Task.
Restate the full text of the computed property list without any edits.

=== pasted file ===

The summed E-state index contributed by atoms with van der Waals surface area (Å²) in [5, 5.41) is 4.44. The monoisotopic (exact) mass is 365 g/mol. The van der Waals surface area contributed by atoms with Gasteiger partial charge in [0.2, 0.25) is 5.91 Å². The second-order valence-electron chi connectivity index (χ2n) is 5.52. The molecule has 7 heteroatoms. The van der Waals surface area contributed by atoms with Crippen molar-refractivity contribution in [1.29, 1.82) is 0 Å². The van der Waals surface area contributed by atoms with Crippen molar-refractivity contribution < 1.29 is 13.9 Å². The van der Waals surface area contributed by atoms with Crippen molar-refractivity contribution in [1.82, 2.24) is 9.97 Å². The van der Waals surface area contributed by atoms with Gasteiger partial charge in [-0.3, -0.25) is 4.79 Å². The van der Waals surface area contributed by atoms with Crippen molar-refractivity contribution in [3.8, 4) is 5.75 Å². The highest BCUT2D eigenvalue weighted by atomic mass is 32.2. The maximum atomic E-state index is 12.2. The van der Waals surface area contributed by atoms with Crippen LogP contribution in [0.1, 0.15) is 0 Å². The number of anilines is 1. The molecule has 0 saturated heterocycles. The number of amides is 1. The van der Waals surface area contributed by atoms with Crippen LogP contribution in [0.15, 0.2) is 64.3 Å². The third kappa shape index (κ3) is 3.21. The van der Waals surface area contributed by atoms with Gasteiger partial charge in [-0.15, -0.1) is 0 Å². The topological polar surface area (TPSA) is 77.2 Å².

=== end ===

The summed E-state index contributed by atoms with van der Waals surface area (Å²) in [5, 5.41) is 4.44. The monoisotopic (exact) mass is 365 g/mol. The van der Waals surface area contributed by atoms with Gasteiger partial charge in [0.2, 0.25) is 5.91 Å². The second-order valence-electron chi connectivity index (χ2n) is 5.52. The molecule has 7 heteroatoms. The van der Waals surface area contributed by atoms with Crippen molar-refractivity contribution in [1.29, 1.82) is 0 Å². The van der Waals surface area contributed by atoms with Crippen molar-refractivity contribution < 1.29 is 13.9 Å². The van der Waals surface area contributed by atoms with Crippen molar-refractivity contribution in [1.82, 2.24) is 9.97 Å². The van der Waals surface area contributed by atoms with Gasteiger partial charge in [-0.3, -0.25) is 4.79 Å². The van der Waals surface area contributed by atoms with Crippen molar-refractivity contribution in [3.8, 4) is 5.75 Å². The highest BCUT2D eigenvalue weighted by atomic mass is 32.2. The maximum atomic E-state index is 12.2. The van der Waals surface area contributed by atoms with Crippen LogP contribution in [0.1, 0.15) is 0 Å². The number of anilines is 1. The molecule has 0 saturated heterocycles. The number of amides is 1. The van der Waals surface area contributed by atoms with Crippen LogP contribution in [0.15, 0.2) is 64.3 Å². The third kappa shape index (κ3) is 3.21. The van der Waals surface area contributed by atoms with Gasteiger partial charge in [-0.15, -0.1) is 0 Å². The topological polar surface area (TPSA) is 77.2 Å².